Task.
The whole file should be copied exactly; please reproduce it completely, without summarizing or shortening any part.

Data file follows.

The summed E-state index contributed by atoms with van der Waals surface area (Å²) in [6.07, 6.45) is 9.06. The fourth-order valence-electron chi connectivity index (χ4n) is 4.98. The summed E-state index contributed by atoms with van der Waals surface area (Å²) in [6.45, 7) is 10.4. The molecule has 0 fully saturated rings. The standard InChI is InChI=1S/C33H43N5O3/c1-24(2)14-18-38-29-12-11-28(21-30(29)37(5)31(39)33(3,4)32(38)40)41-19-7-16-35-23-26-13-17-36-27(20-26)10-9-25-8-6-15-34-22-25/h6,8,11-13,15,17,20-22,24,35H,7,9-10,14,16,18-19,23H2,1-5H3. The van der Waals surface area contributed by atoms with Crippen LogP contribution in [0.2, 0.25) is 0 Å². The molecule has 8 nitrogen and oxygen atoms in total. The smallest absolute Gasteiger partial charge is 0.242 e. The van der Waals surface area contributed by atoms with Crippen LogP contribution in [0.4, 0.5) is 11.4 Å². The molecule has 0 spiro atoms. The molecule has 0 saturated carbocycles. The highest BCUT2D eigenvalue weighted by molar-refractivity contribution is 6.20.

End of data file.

The summed E-state index contributed by atoms with van der Waals surface area (Å²) in [6.07, 6.45) is 9.06. The fourth-order valence-electron chi connectivity index (χ4n) is 4.98. The summed E-state index contributed by atoms with van der Waals surface area (Å²) in [6.45, 7) is 10.4. The molecule has 0 fully saturated rings. The standard InChI is InChI=1S/C33H43N5O3/c1-24(2)14-18-38-29-12-11-28(21-30(29)37(5)31(39)33(3,4)32(38)40)41-19-7-16-35-23-26-13-17-36-27(20-26)10-9-25-8-6-15-34-22-25/h6,8,11-13,15,17,20-22,24,35H,7,9-10,14,16,18-19,23H2,1-5H3. The van der Waals surface area contributed by atoms with Crippen LogP contribution in [0.2, 0.25) is 0 Å². The molecule has 8 nitrogen and oxygen atoms in total. The smallest absolute Gasteiger partial charge is 0.242 e. The van der Waals surface area contributed by atoms with Crippen LogP contribution in [0.4, 0.5) is 11.4 Å². The molecule has 0 spiro atoms. The molecule has 0 saturated carbocycles. The highest BCUT2D eigenvalue weighted by molar-refractivity contribution is 6.20.